ABSTRACT: We have examined the mechanisms that underlie Ca2+ wave propagation in cultured cortical astrocytes. Norepinephrine evoked Ca2+ waves in astrocytes that began at discrete initiation loci and propagated throughout the cell by regenerative amplification at a number of cellular sites, as shown by very high Ca2+ release rates at these regions. We have hypothesized previously that domains displaying elevated Ca2+ release kinetics in astrocytes may correspond to sites of high inositol 1,4,5-trisphosphate receptor (InsP3R) density. To examine this possibility, we compared the distribution pattern of endoplasmic reticulum (ER) and InsP3Rs with Ca2+ release kinetics in subcellular regions during propagation of norepinephrine-evoked waves. 3,3′-Dihexyloxacarbocyanine iodide staining revealed that the ER in astrocytes exists as a meshwork of membranes extending throughout the cells, including fine processes. A specific antibody directed against type 2 InsP3Rs (InsP3R2) detected a 260-kDa band in western blotting of astrocyte membranes. Immunocytochemistry using this antibody stained the entire ER system in a punctate, variegated manner. When Ca2+ responses and InsP3R2 immunofluorescence were compared in the same cell, domains of elevated Ca2+ response kinetics (high amplitude and rapid rate of rise) showed significant positive correlation with high local intensity of InsP3R2 staining. It appears, therefore, that specializations in the ER responsible for discrete local Ca2+ release sites that support regenerative wave propagation include increased levels of InsP3R2 expression.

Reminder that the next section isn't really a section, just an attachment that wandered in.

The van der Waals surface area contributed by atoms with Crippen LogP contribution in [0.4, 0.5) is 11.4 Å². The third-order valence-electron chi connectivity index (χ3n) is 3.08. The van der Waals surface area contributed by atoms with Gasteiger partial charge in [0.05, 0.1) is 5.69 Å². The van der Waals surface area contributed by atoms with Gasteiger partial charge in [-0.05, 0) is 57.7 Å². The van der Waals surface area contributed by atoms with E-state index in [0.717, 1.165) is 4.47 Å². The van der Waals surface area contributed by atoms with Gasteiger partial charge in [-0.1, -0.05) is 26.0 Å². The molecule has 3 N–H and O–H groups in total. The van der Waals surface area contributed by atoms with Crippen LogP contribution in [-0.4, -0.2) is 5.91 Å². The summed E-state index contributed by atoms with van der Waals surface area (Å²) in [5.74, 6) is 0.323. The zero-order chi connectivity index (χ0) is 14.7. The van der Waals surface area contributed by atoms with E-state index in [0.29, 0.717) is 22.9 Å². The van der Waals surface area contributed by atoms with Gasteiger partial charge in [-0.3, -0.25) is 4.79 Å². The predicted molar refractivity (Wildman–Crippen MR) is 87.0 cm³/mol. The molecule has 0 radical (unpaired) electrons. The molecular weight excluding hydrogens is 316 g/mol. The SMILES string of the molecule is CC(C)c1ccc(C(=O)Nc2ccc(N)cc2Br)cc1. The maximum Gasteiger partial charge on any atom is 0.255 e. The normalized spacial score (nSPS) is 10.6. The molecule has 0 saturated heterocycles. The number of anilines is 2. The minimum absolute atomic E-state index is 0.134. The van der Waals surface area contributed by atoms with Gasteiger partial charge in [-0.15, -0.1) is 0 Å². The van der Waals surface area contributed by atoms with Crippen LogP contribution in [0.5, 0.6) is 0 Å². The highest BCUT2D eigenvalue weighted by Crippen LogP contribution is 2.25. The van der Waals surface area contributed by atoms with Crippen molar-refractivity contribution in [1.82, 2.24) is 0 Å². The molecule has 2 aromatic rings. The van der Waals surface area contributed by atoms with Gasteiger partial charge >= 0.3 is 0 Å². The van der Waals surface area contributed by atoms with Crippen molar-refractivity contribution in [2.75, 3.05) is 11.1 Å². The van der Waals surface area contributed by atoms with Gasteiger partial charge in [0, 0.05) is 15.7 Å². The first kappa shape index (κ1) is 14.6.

Journal of Neurochemistry 05/1997; 68(6):2317 - 2327. · 4.06 Impact Factor